Gold Trades Below 1-Week High as Fed Outlook Considered

Gold traded below the highest price in more than a week in London as investors weighed the outlook for U.S. policy makers to continue reducing stimulus before raising interest rates.

Data released April 4 showed the U.S. economy added 192,000 jobs in March, compared with a 200,000 increase estimated by economists in a Bloomberg News survey. Gold climbed 1.3 percent that day, the most since March 12, reaching $1,306.84 an ounce, the highest since March 27.

Federal Reserve Chair Janet Yellen said last week that slack in labor markets showed accommodative policies will still be needed for some time, after signaling last month the Fed may end bond purchases in the second half of 2014 and increase rates six months after that.

“While the recent U.S. payroll data was just below forecasts, we believe the Federal Reserve will continue to scale back stimulus,” Lachlan Shaw, an analyst at Commonwealth Bank of Australia, wrote in an e-mail. “With safe-haven demand risks weakening and the U.S. economy seemingly on track again, we anticipate the gold price to begin tracking lower.”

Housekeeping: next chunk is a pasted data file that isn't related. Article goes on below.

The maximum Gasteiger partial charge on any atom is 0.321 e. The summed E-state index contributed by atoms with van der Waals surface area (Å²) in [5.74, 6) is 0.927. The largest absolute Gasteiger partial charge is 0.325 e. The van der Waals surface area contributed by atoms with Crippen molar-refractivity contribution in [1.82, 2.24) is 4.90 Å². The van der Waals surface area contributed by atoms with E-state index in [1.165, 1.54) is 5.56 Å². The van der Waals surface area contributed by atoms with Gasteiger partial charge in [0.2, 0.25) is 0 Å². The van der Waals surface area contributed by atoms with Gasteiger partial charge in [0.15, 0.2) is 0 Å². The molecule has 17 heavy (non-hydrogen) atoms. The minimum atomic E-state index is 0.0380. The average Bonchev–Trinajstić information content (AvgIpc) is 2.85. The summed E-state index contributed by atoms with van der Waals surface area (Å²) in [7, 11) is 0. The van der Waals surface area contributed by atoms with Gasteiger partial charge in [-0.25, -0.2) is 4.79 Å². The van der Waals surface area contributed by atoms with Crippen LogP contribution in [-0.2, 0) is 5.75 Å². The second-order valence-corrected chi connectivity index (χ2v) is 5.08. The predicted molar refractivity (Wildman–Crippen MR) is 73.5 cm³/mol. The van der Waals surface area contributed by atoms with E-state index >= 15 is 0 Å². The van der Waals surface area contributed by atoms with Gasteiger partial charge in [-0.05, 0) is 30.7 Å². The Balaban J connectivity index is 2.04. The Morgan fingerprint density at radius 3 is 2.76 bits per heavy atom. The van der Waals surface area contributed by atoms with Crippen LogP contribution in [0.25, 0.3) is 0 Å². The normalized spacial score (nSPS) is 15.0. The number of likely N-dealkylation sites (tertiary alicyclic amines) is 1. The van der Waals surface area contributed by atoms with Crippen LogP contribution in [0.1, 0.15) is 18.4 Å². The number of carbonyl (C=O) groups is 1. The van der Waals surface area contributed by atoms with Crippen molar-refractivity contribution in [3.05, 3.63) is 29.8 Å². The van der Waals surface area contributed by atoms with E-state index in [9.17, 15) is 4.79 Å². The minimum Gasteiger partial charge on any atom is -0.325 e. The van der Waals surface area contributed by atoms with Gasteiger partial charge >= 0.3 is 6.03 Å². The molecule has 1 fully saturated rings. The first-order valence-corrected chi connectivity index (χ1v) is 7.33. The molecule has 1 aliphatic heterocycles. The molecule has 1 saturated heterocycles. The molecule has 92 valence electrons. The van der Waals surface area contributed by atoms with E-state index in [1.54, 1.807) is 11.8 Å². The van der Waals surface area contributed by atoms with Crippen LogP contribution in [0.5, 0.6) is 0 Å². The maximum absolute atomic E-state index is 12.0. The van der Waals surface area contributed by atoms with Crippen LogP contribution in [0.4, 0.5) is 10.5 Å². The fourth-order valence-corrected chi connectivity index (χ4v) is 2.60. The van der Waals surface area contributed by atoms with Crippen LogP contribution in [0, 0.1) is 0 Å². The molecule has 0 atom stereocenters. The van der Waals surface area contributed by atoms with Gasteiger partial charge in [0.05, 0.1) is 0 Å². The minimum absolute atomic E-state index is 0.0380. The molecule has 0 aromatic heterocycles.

Bullion for immediate delivery fell 0.3 percent to $1,299.68 by 9:01 a.m. in London, according to Bloomberg generic pricing. Gold for June delivery lost 0.3 percent to $1,299.90 on the Comex in New York. Futures trading volume was 47 percent below the average for the past 100 days for this time of day, data compiled by Bloomberg showed.

Fed Policy

The Fed, which next meets at the end of the month, cut monthly bond-buying by $10 billion at each of the past three gatherings, leaving purchases at $55 billion. The minutes from the March meeting are due for release on April 9.

Gold rose 8.2 percent this year, rallying from the biggest annual decline since 1981. Holdings in gold-backed exchange-traded products declined 15.3 metric tons last week, the most since December, data compiled by Bloomberg show. Assets fell to 1,750.5 tons, the lowest since March 5.

Silver for immediate delivery declined 0.7 percent to $19.8206 an ounce in London. Platinum fell 0.8 percent to $1,438.50 an ounce. Palladium lost 0.6 percent to $786 an ounce. Prices climbed to $801.53 on March 24, the highest since August 2011. Platinum and palladium had both gained the previous six sessions.

The National Union of Metalworkers, South Africa’s largest labor organization, said on April 4 it’s accepting miners who have started to turn to it as a strike at the world’s biggest platinum mines drags on for an 11th week. Members of the Association of Mineworkers and Construction Union have been on strike since Jan. 23.

To contact the reporter on this story: Glenys Sim in Singapore at gsim4@bloomberg.net

To contact the editors responsible for this story: Claudia Carpenter at ccarpenter2@bloomberg.net Sharon Lindores, Nicholas Larkin

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